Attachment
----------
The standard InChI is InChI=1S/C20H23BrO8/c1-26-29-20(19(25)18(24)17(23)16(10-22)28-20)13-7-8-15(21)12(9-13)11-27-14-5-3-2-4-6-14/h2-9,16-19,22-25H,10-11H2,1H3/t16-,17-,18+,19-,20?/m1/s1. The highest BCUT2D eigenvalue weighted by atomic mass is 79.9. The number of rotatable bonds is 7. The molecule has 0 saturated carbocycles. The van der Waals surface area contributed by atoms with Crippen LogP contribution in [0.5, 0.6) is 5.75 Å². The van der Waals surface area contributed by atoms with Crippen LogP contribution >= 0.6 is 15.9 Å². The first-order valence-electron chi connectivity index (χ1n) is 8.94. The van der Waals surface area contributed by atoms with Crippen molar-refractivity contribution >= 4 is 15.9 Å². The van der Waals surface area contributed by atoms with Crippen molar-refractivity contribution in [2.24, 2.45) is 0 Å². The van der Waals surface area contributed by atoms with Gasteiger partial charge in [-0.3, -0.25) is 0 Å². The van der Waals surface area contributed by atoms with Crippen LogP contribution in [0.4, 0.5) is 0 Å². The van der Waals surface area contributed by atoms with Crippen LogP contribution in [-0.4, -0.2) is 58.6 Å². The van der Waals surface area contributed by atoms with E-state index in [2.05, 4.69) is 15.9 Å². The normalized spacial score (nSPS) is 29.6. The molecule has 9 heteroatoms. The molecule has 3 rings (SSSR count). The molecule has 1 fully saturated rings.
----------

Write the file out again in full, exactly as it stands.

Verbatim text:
The standard InChI is InChI=1S/C20H23BrO8/c1-26-29-20(19(25)18(24)17(23)16(10-22)28-20)13-7-8-15(21)12(9-13)11-27-14-5-3-2-4-6-14/h2-9,16-19,22-25H,10-11H2,1H3/t16-,17-,18+,19-,20?/m1/s1. The highest BCUT2D eigenvalue weighted by atomic mass is 79.9. The number of rotatable bonds is 7. The molecule has 0 saturated carbocycles. The van der Waals surface area contributed by atoms with Crippen LogP contribution in [0.5, 0.6) is 5.75 Å². The van der Waals surface area contributed by atoms with Crippen LogP contribution >= 0.6 is 15.9 Å². The first-order valence-electron chi connectivity index (χ1n) is 8.94. The van der Waals surface area contributed by atoms with Crippen molar-refractivity contribution >= 4 is 15.9 Å². The van der Waals surface area contributed by atoms with Crippen molar-refractivity contribution in [2.24, 2.45) is 0 Å². The van der Waals surface area contributed by atoms with Gasteiger partial charge in [-0.3, -0.25) is 0 Å². The van der Waals surface area contributed by atoms with Crippen LogP contribution in [0.4, 0.5) is 0 Å². The van der Waals surface area contributed by atoms with Crippen LogP contribution in [-0.4, -0.2) is 58.6 Å². The van der Waals surface area contributed by atoms with E-state index in [2.05, 4.69) is 15.9 Å². The normalized spacial score (nSPS) is 29.6. The molecule has 9 heteroatoms. The molecule has 3 rings (SSSR count). The molecule has 1 fully saturated rings.